• Mark Teixeira was the only Yankees starter without a hit. He was hit by a pitch, but that wasn’t a problem. Girardi said he pulled Teixeira in the sixth inning just because the game was so lopsided. He wanted to give Teixeira a break.
• Rangers utility man Adam Rosales made his second pitching appearance of the season and gave up a home run to Brett Gardner (catcher Brian McCann immediately gave Gardner a hard time about it in the dugout). It was Gardner’s sixth time on base in the game, and it wasn’t entirely without merit. According to the TV broadcast, Rosales was actually getting his fastball up to 93 mph.
• The Yankees did not take batting practice today, and they won’t take BP tomorrow either. “I had a plan when we came in here because of the weather and we’re in a long stretch, that we’d probably take BP the first day and maybe not take it after that,” Girardi said. “Just here (in Texas) because of the long stretch and our guys seemed to respond pretty well.”
• Final word goes to Young, who was asked what it was like to score 21 unanswered runs: “That was sick. (Moreno) was the player tonight. He kept us in the dugout; we were never on defense too long. Stay fresh, stay within the rhythm of the game and continue to produce runs throughout the rest of the game. It was amazing.”
Associated Press photos
Here’s the announcement from the Players’ Association.
The Major League Baseball Players Alumni Association (MLBPAA) is pleased to announce Brett Gardner as the New York Yankees 2015 Heart and Hustle Award winner. This esteemed award honors active players who demonstrate a passion for the game of baseball and best embody the values, spirit and tradition of the game. The Heart and Hustle Award is also the only award in Major League Baseball that is voted on by former players.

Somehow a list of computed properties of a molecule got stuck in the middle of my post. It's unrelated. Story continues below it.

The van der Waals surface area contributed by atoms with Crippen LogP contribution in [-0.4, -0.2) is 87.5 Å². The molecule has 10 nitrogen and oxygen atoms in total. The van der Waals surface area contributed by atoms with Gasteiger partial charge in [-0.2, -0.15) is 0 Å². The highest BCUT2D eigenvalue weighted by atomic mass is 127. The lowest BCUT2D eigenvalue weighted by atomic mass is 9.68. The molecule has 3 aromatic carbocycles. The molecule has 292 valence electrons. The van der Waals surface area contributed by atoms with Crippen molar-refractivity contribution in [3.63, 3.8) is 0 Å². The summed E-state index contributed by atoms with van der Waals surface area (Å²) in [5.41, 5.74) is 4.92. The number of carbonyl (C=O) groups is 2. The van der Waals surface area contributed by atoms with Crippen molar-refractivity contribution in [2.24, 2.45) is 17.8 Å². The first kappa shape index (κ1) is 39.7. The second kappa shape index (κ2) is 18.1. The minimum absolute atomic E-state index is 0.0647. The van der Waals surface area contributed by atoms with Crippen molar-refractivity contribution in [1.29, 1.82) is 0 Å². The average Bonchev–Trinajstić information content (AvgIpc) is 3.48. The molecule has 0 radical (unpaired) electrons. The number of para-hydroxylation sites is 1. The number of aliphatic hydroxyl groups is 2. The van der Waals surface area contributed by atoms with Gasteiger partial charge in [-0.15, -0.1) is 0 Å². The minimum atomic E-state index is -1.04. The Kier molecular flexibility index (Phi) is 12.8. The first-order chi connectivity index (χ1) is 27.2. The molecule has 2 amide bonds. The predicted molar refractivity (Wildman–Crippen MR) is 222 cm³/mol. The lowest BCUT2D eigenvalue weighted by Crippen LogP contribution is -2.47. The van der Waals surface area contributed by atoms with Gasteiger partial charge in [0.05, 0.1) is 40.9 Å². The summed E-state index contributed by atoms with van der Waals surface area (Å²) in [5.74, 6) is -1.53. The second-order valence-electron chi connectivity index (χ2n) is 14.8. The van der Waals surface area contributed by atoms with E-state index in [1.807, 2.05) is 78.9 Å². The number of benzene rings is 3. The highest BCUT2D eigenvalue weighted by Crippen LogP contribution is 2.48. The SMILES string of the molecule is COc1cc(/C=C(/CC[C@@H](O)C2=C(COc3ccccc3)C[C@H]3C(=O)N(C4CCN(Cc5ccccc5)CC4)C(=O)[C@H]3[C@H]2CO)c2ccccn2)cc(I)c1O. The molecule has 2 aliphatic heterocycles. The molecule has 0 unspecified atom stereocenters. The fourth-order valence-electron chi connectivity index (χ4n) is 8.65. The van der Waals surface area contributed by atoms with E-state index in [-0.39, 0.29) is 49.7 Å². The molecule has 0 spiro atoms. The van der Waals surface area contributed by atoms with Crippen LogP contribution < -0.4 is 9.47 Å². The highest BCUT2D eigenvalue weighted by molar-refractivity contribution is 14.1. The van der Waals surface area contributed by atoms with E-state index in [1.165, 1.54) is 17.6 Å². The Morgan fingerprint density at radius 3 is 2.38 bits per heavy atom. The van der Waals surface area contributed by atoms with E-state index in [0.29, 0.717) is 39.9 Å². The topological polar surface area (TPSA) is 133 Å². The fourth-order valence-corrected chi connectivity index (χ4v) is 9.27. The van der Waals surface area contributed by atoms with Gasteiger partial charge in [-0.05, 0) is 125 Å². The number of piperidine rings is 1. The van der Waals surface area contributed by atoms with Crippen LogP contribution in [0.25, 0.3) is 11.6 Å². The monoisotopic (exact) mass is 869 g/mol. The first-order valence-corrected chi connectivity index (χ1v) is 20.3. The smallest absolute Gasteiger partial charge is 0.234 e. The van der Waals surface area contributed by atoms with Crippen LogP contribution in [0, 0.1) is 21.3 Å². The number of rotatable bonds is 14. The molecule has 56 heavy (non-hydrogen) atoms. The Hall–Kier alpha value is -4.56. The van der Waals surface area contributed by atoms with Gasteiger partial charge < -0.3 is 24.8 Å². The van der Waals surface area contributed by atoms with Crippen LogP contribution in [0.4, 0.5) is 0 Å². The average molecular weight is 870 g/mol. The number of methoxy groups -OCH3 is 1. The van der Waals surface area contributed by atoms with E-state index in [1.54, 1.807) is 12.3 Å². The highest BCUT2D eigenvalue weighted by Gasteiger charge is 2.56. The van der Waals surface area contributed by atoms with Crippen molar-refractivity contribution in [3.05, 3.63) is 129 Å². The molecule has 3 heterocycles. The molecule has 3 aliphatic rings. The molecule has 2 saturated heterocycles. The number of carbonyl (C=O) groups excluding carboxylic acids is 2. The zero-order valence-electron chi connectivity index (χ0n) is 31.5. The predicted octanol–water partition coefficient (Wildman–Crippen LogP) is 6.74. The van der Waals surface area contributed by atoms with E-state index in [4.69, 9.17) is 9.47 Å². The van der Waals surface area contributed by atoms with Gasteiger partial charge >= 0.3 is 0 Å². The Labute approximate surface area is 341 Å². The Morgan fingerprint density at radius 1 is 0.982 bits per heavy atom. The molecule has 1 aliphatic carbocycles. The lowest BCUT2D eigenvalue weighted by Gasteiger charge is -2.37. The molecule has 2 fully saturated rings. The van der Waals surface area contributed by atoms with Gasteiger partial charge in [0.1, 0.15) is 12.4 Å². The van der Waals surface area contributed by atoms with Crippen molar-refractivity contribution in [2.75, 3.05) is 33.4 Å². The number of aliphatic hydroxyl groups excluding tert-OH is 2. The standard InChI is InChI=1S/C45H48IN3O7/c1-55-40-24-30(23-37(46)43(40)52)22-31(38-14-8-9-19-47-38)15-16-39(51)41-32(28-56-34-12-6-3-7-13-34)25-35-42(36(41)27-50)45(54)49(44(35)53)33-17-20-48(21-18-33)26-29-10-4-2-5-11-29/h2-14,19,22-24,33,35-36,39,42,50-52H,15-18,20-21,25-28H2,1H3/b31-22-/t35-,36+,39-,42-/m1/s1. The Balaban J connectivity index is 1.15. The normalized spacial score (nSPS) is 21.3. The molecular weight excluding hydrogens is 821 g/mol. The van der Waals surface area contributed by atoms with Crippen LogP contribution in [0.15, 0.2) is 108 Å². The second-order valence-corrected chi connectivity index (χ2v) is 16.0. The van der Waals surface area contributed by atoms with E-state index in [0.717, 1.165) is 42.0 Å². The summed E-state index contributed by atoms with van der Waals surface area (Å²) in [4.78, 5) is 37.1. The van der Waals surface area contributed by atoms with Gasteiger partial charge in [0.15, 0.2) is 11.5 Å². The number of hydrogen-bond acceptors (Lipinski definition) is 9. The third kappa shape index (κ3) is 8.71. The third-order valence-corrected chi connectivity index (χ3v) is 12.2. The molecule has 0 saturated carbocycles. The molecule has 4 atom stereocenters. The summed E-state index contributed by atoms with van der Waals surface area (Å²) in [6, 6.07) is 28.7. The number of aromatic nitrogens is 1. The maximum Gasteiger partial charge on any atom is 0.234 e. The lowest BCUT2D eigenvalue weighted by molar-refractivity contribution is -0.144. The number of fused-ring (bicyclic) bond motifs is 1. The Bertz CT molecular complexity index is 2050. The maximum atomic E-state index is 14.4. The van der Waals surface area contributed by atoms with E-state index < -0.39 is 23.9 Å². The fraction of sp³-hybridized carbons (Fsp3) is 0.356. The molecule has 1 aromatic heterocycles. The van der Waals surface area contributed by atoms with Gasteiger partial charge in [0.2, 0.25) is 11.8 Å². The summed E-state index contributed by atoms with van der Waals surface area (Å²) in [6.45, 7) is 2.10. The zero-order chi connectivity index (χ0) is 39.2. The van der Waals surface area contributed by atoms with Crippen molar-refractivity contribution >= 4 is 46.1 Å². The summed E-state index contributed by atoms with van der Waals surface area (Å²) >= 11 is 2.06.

“[Gardner] has moved into the leadoff spot in our lineup and has been the heartbeat of our offense,” said Alan Cockrell, Yankees assistant hitting coach. “He has moved from left field to center field and played Gold Glove defense. He has been a leader on the field and in the clubhouse.”
The MLBPAA formed 30 committees, comprised of Alumni players with established relationships to each team. One player from each Major League team is chosen by the committees based on their passion, desire and work ethic demonstrated both on and off the field. These players will be recognized prior to an upcoming home game. As the season draws to a close, fans, all Alumni and active players will vote to select the final winner from the 30 team winners. The previous overall winners are David Eckstein (2005), Craig Biggio (2006, 2007), Grady Sizemore (2008), Albert Pujols (2009), Roy Halladay (2010), Torii Hunter (2011), Mike Trout (2012), Dustin Pedroia (2013) and Josh Harrison (2014).
The final winner will be announced on November 10,2015 at the 16th Annual Legends for Youth Dinner in New York City. This event is the primary fundraiser for the series of free Legends for Youth Baseball Clinics. These clinics impact more than 15,000 children each year at 120 clinics, allowing them the unique opportunity to interact with and learn from players who have left a lasting impact on the game of baseball.